excellent Piccalilli Pie blog, here are some of the moths which fly that much higher than the usual, sea-level position of the trap. The first is an interesting one which I got in my later years in Leeds but had not yet seen here: a Dark Sword-grass, a powerfully-flying immigrant species which features in large numbers at the traps which dot the coast like wartime radar stations, whose lists of incomers are very well-recorded on the Atropos website. Just to keep up my supply of interesting if marginally relevant pictures, here before the moths, is one from Wikipedia of a coastal 'listening ear' which looked out for enemy aeroplanes rather than immigrant moths.
And now the rooftop moths which also included four Poplar Hawks, a handsome Angle Shades, several Spectacles and lots and lots of Flame Shoulders, Setaceous Hebrew Characters and other familiar species, well over 250 in all. Once again, we have a nice (human) guest coming to stay, so IDs will be completed later (or sooner, should any of my beloved experts be passing this way, hem hem). Update: and behold their unfailing helpfulness in the amended captions. Many thanks as always.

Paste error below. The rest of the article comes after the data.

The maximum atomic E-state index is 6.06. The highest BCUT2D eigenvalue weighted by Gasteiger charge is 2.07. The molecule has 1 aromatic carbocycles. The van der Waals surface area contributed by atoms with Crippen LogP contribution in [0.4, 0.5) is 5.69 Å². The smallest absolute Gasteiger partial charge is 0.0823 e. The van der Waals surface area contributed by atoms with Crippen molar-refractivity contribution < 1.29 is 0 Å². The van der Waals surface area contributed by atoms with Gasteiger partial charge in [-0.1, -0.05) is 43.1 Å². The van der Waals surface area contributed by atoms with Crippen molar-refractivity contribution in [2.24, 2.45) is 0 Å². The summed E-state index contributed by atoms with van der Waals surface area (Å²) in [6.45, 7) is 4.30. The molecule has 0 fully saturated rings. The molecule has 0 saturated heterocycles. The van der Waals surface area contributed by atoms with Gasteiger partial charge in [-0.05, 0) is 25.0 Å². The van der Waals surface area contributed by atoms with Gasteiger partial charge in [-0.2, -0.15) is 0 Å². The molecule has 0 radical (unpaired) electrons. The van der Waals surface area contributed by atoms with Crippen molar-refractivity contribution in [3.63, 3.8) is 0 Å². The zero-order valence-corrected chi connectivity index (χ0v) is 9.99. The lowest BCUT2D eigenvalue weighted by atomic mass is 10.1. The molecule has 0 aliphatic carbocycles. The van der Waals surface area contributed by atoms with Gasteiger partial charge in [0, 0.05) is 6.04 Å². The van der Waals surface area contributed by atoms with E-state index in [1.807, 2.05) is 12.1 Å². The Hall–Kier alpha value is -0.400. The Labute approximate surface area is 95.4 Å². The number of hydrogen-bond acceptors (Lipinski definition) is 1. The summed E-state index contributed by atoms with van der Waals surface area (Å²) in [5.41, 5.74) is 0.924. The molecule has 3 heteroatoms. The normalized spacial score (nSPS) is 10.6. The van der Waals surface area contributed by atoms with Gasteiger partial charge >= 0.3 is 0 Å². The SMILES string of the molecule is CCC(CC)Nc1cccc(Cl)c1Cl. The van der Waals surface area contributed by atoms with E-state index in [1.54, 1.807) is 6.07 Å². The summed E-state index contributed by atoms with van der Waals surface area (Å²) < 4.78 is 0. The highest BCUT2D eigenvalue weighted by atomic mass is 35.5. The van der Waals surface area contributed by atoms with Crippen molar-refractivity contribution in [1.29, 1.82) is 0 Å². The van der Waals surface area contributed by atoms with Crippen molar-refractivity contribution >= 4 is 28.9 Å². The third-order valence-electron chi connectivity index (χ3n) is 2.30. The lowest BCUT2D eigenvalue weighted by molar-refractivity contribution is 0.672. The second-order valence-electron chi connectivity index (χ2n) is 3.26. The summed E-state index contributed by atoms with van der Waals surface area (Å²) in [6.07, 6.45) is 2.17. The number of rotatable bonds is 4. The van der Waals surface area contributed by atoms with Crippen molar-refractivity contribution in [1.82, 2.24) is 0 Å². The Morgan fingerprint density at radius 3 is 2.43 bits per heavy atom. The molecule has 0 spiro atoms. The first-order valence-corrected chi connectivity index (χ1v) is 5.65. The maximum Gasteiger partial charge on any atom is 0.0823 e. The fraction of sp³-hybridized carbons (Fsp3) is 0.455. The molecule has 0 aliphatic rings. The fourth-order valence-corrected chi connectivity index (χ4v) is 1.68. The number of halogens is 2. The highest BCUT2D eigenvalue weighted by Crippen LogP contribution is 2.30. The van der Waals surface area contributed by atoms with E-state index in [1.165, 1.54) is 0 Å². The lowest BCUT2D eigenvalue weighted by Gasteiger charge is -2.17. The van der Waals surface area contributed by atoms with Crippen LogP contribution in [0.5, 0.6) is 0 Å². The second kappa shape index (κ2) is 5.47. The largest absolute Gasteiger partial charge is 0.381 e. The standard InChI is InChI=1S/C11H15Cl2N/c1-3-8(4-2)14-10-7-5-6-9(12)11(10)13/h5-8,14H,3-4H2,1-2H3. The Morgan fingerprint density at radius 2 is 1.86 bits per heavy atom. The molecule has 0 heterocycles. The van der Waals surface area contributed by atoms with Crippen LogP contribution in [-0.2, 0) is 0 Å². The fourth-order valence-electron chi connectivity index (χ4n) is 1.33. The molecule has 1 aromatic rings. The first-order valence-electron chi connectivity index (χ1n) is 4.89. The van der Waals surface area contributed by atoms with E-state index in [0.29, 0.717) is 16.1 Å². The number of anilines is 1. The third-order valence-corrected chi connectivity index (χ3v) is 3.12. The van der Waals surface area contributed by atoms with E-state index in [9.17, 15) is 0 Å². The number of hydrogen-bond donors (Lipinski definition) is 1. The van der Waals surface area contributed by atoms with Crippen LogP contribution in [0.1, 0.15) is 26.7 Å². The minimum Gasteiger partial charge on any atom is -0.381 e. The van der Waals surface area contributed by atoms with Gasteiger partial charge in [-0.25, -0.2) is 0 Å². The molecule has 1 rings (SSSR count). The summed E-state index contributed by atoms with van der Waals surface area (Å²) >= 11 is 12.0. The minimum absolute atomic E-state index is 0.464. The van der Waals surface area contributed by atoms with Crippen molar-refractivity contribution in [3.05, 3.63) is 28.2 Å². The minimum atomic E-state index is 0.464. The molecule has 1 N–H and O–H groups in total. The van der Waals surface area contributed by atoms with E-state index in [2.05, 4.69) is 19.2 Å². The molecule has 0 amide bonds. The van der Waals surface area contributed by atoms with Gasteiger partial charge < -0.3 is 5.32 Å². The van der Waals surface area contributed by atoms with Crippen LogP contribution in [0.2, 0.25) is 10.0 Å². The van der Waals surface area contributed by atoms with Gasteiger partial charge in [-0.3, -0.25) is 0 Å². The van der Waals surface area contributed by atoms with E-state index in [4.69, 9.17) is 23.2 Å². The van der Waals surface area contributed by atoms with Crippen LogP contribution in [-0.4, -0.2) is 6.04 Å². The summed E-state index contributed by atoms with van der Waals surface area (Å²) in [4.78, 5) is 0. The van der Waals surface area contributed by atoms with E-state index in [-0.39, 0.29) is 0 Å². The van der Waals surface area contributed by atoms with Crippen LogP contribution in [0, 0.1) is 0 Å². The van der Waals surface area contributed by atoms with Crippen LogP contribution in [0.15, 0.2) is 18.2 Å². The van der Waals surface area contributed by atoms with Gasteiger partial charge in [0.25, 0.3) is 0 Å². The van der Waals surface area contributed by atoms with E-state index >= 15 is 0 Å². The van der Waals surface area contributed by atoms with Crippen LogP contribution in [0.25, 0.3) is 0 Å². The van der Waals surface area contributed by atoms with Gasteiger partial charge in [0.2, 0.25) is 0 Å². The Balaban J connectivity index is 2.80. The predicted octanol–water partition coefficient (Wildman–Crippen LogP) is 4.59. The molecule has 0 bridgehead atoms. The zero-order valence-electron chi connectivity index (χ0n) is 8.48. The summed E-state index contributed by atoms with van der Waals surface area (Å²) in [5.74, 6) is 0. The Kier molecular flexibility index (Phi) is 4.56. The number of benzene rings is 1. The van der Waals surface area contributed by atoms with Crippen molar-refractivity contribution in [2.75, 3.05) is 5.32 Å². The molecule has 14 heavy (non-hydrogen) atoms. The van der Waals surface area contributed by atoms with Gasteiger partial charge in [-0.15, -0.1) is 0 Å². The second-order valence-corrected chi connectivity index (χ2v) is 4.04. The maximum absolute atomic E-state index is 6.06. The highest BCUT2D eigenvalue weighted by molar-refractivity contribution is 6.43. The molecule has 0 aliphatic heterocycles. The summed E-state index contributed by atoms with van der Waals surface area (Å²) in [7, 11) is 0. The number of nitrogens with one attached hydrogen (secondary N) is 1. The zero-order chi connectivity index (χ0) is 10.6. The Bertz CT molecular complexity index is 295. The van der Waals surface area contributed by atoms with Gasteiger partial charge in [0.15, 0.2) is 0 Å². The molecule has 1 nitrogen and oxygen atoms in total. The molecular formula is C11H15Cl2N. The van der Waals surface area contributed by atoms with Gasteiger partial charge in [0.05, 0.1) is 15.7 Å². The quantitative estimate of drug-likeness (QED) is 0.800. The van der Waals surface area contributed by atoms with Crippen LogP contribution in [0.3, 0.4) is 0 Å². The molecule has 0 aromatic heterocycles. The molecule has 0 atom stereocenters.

|The Dark Sword-grass|
|A very handsome and typically lively Copper (or Svensson's Copper) Underwing|
|Mmm...it's the one on the right I need to nail. And Dave in Comments|
obliges as always: a Ringed China-mark micro - new here
|Feathered Gothic, very stylish moth|
|I think that this is a rather worn Flame Carpet|
|Mmm... once more. Always dodgy to photograph when they perch in the bowl|
It's a worn Willow Beauty - many thanks to Dave again
|Brown China-mark micro|
|That makes it three Mmm...s But thanks to GF, we now know that it's a Yellow Straw|